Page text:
BAOBAB For Women’s Human Rights participated in a two day workshop organised for Secondary Schools in Lagos State by Action Health Incorporated. The workshop was part of the preparation for the Teenage Festival of Life that will be held in November, 2008. The topic of the workshop was Ensuring our Rights: Addressing Harmful Sexual Health Practices. The workshop was organised to expose young people to harmful sexual health practices and to enlighten them on their sexual and reproductive health and rights. The workshop was also aimed at equipping the students on how they can use creative art for advocacy against harmful sexual and reproductive health practices. It was also meant to deconstruct gender stereotypes and improve parent-child communication. The students were expected to use the knowledge gained at the workshop to produce poetry, music and drama to be presented at the Teenage Festival of Life in November. The two-day workshop was divided into 12 sessions, 6 sessions per day because of the large population of students from different schools across the state. Josephine Effa-Chukwuma, Executive Director of Project Alert made the first presentation on Harmful Sexual Health Practices. She spoke extensively on harmful sexual health practices and the consequence of such practices.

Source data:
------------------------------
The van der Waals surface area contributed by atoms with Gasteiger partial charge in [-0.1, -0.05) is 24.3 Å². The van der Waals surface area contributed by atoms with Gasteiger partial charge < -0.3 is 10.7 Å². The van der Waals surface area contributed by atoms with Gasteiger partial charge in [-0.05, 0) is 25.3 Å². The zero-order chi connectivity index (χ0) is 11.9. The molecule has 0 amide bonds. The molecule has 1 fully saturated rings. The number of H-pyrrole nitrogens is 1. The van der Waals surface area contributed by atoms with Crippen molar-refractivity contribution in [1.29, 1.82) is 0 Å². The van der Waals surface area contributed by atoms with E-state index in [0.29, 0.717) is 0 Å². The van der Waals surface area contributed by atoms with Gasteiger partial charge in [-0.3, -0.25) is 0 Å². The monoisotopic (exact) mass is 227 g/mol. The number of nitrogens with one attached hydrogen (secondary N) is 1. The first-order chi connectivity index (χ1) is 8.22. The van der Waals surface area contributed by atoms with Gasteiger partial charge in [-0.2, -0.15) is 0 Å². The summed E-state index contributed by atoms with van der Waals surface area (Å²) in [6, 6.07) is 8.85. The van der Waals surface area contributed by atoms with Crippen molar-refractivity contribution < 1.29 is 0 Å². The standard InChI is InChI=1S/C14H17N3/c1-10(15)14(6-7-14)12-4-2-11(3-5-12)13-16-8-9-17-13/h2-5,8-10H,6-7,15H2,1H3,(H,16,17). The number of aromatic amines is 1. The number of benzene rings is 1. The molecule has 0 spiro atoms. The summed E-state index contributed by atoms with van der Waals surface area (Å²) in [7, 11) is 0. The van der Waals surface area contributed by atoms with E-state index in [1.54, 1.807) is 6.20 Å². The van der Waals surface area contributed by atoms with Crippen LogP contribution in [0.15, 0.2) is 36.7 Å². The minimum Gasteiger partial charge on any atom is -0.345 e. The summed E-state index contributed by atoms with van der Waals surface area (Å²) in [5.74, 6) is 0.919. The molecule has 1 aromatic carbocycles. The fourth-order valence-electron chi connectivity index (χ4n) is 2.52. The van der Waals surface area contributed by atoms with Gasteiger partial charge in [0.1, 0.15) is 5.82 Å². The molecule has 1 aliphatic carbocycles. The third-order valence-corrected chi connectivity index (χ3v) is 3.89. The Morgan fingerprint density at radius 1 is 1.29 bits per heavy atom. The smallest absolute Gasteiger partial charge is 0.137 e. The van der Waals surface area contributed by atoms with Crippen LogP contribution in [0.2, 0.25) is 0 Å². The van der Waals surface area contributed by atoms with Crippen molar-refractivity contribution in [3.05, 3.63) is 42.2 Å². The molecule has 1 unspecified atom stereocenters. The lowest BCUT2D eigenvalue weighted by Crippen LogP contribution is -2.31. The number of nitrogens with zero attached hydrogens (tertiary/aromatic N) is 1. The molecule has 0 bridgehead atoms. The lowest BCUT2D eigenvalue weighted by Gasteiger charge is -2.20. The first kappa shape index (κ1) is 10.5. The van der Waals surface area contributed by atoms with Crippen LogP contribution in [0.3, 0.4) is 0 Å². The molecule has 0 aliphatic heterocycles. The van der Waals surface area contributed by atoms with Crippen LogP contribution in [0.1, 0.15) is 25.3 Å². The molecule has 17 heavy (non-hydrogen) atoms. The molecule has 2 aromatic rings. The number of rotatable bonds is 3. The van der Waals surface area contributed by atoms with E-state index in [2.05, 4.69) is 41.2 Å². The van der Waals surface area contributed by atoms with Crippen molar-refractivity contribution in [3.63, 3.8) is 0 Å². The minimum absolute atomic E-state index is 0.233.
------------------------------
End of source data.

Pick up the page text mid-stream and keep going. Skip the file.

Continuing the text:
According to her, women and girls have been socialized to believe that they have to go along with the culture of silence concerning practices such as rape, incest, early marriage, forced marriage, sexual harassment, female genital mutilations and some nutritional taboos. She encouraged the students especially girls and women who are the victims of such practices to begin to speak out so that perpetrators of such acts are brought to book. Speaking further, she elaborated the consequences of harmful sexual health practices. They include among others, unsafe abortion, unwanted pregnancy, Vesico Vagina Fistula (VVF), Sexually Transmitted Infections, Maternal Mortality, death through unsafe abortion, HIV/AIDS, low self esteem from sexual violence especially rape and many others. BAOBAB’s Programme Officer, Folake Kuti made her presentation which was on Adolescents Sexual Health and Rights. She started by asking the students what they know about human rights. She then highlighted international and national legal documents that have specific provisions for adolescents’ sexual and reproductive health and rights especially laws protecting women against harmful sexual health practices. The documents include: International Covenant on Economic, Social and Cultural Rights (ICESCR), UN Convention on the Rights of the Child, International Conference on Population and Development (ICPD, 1994), Convention on the Elimination of all forms of Discrimination Against Women (CEDAW), Child Rights Act (2003), Beijing Platform for Action (1995), AU Protocol on the Rights of Women in Africa, National Youth Development Policy, National Population Policy, National Adolescents Reproductive Health Policy, e. t. c.